Name the system.
What was the title of the album?
How did riders handle the changing gradients before the arrival of this system in Tour De France?

Derailleur Gears –Shimano being the Jap company
Disraeli Gears
The riders dismounted and changed the wheels before the Derailleur gears were allowed.

10.     In 1963, Robert Kearns was driving through a light rain, when something irritated his already troubled vision. He went on to create a breakthrough that was modelled on the human eye.
He showcased his creation to Ford, Chrysler and General Motors, but they implemented it without giving him any credit. Kearns fought against the auto industry, which argued that any inventive act must come into the mind of an inventor as a kind of epiphany, and not as a result of tinkering.
This specific argument in patent law is known by a 3-word phrase that was effective from 1941 to 1952. The same phrase is also the name of a movie about Robert Kearns’ struggle against the auto industry.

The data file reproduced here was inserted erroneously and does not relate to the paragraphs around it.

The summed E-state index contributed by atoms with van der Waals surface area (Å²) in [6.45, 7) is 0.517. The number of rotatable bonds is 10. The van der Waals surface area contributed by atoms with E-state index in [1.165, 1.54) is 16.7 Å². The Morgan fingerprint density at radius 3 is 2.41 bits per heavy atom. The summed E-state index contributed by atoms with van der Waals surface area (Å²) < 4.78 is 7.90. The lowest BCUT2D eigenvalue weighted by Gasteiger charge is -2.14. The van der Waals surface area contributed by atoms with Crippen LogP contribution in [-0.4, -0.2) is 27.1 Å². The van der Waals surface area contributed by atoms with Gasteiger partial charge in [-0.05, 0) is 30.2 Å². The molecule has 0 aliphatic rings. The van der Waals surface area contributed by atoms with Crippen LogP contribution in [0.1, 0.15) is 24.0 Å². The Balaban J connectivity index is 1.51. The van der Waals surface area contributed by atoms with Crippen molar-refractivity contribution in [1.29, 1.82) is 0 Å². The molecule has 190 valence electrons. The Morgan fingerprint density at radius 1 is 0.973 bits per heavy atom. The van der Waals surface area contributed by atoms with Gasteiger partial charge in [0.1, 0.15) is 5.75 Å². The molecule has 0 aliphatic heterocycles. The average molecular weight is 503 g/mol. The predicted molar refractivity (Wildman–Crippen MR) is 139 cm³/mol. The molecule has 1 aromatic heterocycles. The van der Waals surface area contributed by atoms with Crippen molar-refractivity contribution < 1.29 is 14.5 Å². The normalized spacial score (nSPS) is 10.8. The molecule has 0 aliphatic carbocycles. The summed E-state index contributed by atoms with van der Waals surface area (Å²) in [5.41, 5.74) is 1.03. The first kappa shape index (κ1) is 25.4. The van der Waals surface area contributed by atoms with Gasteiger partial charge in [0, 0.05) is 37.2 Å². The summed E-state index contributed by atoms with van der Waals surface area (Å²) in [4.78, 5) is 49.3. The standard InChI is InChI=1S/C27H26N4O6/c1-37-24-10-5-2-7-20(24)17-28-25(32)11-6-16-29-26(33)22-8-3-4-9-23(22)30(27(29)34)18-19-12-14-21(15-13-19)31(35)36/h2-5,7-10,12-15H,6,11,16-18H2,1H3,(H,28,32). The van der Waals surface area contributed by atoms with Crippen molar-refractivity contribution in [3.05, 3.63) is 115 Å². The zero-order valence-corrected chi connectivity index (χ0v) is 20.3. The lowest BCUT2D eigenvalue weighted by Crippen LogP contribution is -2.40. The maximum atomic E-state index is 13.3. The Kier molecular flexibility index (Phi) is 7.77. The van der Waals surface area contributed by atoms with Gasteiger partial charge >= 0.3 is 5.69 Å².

What was the creation? Please be specific.
What is the 3-word Phrase?

Intermittent Windshield Wipers
Flash of Genius

11.     This subsidiary of Western Digital announced in 2013 that they had replaced air in spinning hard drives to increase the spin speed, as well as the density of drives, while reducing the noise and power consumption significantly.
The effect of this technology is seen in the consumer market, with higher density drives with capacities of 10 TB/12 TB per drive at lower price-points and power consumption. The technology however, requires a hermetically sealed compartment to ensure that the element replacing air does not escape from the drives.
What was the element that replaced air?


12.     An erroneous example cited for perpetual motion is that of an overbalanced wheel. The wheel consists of a cog and several spokes with weights on the ends. Hinges allow the weights and spokes to move, altering the center of gravity of the device and causing it to spin. However, as it spins, the spokes at the top of the wheel flip down, adding to the momentum by keeping it off balance and cause the wheel to turn indefinitely.
A variation of this kind of wheel consisting of curved or tilted spokes partially filled with mercury, was first suggested in the 12th century.